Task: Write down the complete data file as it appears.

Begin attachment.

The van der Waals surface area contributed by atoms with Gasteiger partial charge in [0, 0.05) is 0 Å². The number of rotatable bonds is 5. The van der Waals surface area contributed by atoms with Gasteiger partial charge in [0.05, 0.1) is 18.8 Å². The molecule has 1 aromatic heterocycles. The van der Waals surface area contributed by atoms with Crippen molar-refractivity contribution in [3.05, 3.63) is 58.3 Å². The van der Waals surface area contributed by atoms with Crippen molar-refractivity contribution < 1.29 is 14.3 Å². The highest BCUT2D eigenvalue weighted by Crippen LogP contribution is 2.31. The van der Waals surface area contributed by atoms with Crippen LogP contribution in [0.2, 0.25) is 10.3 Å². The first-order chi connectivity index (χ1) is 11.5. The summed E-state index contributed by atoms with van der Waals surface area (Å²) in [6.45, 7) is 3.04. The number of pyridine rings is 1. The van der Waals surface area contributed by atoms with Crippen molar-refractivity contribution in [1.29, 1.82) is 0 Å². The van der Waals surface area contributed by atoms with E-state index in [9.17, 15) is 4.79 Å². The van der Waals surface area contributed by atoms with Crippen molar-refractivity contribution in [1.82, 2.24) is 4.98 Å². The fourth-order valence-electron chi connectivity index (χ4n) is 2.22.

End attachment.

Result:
The van der Waals surface area contributed by atoms with Gasteiger partial charge in [0, 0.05) is 0 Å². The number of rotatable bonds is 5. The van der Waals surface area contributed by atoms with Gasteiger partial charge in [0.05, 0.1) is 18.8 Å². The molecule has 1 aromatic heterocycles. The van der Waals surface area contributed by atoms with Crippen molar-refractivity contribution in [3.05, 3.63) is 58.3 Å². The van der Waals surface area contributed by atoms with Crippen molar-refractivity contribution < 1.29 is 14.3 Å². The highest BCUT2D eigenvalue weighted by Crippen LogP contribution is 2.31. The van der Waals surface area contributed by atoms with Crippen LogP contribution in [0.2, 0.25) is 10.3 Å². The first-order chi connectivity index (χ1) is 11.5. The summed E-state index contributed by atoms with van der Waals surface area (Å²) in [6.45, 7) is 3.04. The number of pyridine rings is 1. The van der Waals surface area contributed by atoms with Crippen molar-refractivity contribution in [1.29, 1.82) is 0 Å². The van der Waals surface area contributed by atoms with E-state index in [9.17, 15) is 4.79 Å². The van der Waals surface area contributed by atoms with Crippen molar-refractivity contribution in [1.82, 2.24) is 4.98 Å². The fourth-order valence-electron chi connectivity index (χ4n) is 2.22.